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Due to the ethnic make-up of the country, communication styles vary.In the southwest, where the people are from the Yoruba tribe, people’s communication employs proverbs, sayings and even songs to enrich the meaning of what they say.It is common to gaze at the forehead or shoulders of someone they do not know well.Very direct eye contact may be interpreted as being intrusive unless there is a longstanding personal relationship.Individuals turn to members of the extended family for financial aid and guidance, and the family is expected to provide for the welfare of every member. Age is believed to confer wisdom so older people are granted respect.Although the role of the extended family is diminishing somewhat in urban areas, there remains a strong tradition of mutual caring and responsibility among the members. The oldest person in a group is revered and honoured.At the same time, there are some Nigerians who are extremely direct communicators and have no difficulty stating what is on their minds.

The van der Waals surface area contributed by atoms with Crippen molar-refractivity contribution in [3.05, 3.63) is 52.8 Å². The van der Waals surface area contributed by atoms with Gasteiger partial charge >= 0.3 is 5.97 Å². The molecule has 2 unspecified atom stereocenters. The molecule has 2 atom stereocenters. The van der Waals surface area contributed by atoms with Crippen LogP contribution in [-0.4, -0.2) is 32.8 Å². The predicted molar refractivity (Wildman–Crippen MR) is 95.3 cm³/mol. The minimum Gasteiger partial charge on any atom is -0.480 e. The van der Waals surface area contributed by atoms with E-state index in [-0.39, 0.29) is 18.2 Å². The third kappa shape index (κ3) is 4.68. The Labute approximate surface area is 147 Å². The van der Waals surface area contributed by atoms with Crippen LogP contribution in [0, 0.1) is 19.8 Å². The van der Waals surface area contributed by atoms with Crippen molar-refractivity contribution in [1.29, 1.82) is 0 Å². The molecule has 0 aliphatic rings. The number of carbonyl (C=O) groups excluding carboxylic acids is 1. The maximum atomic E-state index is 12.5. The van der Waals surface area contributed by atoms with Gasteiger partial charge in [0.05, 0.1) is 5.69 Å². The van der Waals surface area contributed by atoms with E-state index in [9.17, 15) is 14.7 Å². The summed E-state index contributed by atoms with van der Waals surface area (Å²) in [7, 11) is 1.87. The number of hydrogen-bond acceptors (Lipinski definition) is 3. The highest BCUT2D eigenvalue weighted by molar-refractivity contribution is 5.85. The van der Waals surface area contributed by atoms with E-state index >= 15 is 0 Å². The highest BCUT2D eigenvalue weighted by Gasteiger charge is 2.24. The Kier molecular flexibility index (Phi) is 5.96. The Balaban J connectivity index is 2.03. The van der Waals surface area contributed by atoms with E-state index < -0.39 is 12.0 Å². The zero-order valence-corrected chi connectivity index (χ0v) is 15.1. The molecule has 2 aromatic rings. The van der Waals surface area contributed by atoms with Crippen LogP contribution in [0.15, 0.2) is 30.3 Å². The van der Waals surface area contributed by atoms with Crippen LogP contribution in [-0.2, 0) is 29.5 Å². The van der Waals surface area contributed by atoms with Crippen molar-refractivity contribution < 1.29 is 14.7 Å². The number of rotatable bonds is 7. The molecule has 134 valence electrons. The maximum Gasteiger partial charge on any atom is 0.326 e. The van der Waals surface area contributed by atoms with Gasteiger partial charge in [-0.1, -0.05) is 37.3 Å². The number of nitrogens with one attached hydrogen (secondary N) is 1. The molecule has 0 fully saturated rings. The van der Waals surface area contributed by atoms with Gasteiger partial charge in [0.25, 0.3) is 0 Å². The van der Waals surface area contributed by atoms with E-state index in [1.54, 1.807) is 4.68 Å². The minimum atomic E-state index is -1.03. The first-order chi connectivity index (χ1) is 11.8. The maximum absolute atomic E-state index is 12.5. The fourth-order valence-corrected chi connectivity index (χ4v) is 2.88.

Communication commences with polite inquiries into the welfare of the person and his family. Therefore, foreigners who take the time to get to know the Nigerian as a person are considered friends and welcomed into a Nigerian’s inner circle of family and close friends.
The official language of Nigeria, English, was chosen to facilitate the cultural and linguistic unity of the country post-colonization by the British.
The major native languages spoken in Nigeria represent three major families of African languages - the majority are Niger-Congo languages, such as Yoruba, Ibo, the Hausa language is Afro-Asiatic; and Kanuri, spoken in the northeast, primarily Borno State, is a member of the Nilo-Saharan family.
At the same time, a harsh tone is considered unwelcoming and even hostile.
Nigerians prefer facial expressions that imply empathy and believe an indifferent facial expression indicates that a person is ignorant or obnoxious.
You may also find their tone slightly louder than elsewhere.